Your Local Time:





Planetarium Learning Center


YCAS Schedule

Public Observing




Tonight's Sky

Mason Dixon Star Party

New Telescope Users Help

Members Websites


Astronomy Classes

Press Release

Lunar Eclipse

Star Party and Astronomy Links




The April Night Sky

The sky is not a painting, it's a movie. Stars pulse, flare, some explode as supernova, asteroids whiz by the earth, new comets appear in the sky, Aurora sets the northern skies ablaze and meteors streak through Earth's atmosphere.

 Astronomy Picture of the Day

See below Hubble site Tonight's Sky, highlights of this months night sky movie with narration below. Click on photo below.

The Full Moon for April

 Full Pink Moon – April This name came from the herb moss pink, or wild ground phlox, which is one of the earliest widespread flowers of the spring. Other names for this month’s celestial body include the Full Sprouting Grass Moon, the Egg Moon, and among coastal tribes the Full Fish Moon, because this was the time that the shad swam upstream to spawn. Courtesy: Farmers Almanac.

Lunar Phase

New Moon April 7 7:24 am EDT
First Quarter Moon April 13 11:59 pm EDT
Full Moon April 22 1:24 am EDT
Last Quarter Moon April 29 11:29 pm EDT

April  Visible Lunar Highlights

April 25-Saturn 3° S. of Moon.

The Planets Visibility for April


Evening Sky WNW

Mercury April 22nd  is at +0.9 magnitude and diameter 00°00'09" at phase 25.21%. Mercury reached greatest elongation - 20° from the sun on April 18th. For viewers in the Northern Hemisphere, this is the most favorable time to see Mercury in the evening sky. On the 22nd Mercury sets at 9:35 pm. Mercury will is in the constellation Aries the Ram. Below image of Mercury location at 8:20 pm on April 22nd. The Sun sets at 7:53 pm.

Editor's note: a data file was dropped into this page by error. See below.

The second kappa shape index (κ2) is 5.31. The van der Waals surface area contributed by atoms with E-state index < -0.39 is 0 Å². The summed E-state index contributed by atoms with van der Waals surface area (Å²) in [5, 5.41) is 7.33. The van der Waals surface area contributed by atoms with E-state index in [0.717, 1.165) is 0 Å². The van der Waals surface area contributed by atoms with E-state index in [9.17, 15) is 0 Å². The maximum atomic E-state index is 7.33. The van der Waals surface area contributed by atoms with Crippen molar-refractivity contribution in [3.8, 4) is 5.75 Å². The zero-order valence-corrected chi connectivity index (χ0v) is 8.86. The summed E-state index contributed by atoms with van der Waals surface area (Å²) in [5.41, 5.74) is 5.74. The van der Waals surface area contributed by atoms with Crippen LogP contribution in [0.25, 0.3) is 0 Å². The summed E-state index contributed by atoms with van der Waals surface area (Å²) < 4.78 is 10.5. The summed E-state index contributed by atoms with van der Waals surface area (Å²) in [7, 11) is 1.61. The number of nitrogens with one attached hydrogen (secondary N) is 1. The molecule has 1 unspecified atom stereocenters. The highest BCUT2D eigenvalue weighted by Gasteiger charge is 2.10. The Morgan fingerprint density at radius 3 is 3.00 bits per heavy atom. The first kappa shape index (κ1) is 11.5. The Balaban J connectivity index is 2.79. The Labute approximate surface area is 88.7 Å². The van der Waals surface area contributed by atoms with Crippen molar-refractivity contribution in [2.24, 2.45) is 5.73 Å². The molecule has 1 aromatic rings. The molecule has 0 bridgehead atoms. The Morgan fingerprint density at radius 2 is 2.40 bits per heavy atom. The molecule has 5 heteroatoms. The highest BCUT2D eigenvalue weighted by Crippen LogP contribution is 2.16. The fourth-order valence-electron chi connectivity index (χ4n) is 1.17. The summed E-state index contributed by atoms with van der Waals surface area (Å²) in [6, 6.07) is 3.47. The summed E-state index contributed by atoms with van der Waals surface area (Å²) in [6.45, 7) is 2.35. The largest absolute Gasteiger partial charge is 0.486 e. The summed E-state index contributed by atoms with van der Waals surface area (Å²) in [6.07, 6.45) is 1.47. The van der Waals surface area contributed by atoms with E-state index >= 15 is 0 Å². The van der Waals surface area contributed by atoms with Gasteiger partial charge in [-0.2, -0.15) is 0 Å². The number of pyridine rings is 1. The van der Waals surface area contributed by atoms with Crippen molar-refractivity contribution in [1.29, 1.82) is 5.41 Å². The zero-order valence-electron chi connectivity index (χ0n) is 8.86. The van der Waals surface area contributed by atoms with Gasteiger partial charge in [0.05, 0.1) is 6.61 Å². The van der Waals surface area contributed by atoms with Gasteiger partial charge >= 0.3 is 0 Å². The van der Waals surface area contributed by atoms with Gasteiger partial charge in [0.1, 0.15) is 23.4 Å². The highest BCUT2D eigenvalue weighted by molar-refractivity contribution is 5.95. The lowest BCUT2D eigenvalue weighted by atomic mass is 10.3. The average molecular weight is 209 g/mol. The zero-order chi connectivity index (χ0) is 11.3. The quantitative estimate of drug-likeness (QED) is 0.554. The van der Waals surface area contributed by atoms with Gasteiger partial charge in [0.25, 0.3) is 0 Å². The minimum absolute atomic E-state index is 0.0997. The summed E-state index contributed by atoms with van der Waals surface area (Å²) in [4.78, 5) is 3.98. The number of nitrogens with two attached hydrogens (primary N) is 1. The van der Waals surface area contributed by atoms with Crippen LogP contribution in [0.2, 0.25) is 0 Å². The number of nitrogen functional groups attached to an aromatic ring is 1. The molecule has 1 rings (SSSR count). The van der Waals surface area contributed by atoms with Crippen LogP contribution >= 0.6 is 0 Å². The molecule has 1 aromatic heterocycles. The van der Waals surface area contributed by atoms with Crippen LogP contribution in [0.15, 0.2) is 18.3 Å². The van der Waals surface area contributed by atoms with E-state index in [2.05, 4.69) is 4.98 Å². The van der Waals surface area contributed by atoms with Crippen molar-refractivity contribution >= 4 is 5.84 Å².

Mercury Transit.  May 9, 2016, Mercury will pass in front of the Sun. See: Sky & Telescope


Lost in the glare of the Sun

Venus will be lost from view until later in the year when it reappears in the evening sky.


Evening to Morning Sky SE

Mars, April 22nd is at -0.2 magnitude with a diameter 00°00'15" located in the constellation Ophiuchus rising at 10:43 pm. Mars is highest in the sky at around 3:30 am. On the 22nd Mars is 04°58'04.599" above the red giant star Antares. Mars and Saturn are 07°13'01" apart on the 22nd. Mars and Earth are growing nearer to each other and Mars details become more visible over the next few months. Even a small telescope can reveal surface markings on the planet.

To see which part of the surface is visible at any time, check out the Mars Profiler at Sky & Telescope Magazine's web page.


 Evening sky E to Morning Sky W

Jupiter on the 22nd is visible after sunset in the eastern evening sky in the constellation Leo the Lion at -2.3 magnitude with a diameter 00°00'42".  Jupiter is the brightest planet in the eastern sky after sunset. Jupiter sets at 4:31 am. When you look at Jupiter your seeing the planet as it appeared 36 minutes ago due to the speed of light.

  A small telescope will easily reveal four of Jupiter's largest and brightest moons. Check out Sky & Telescope's Jupiter Moons Utility for other configurations. Sky and Telescope Red Spot Calculator 


Evening ESE to Morning Sky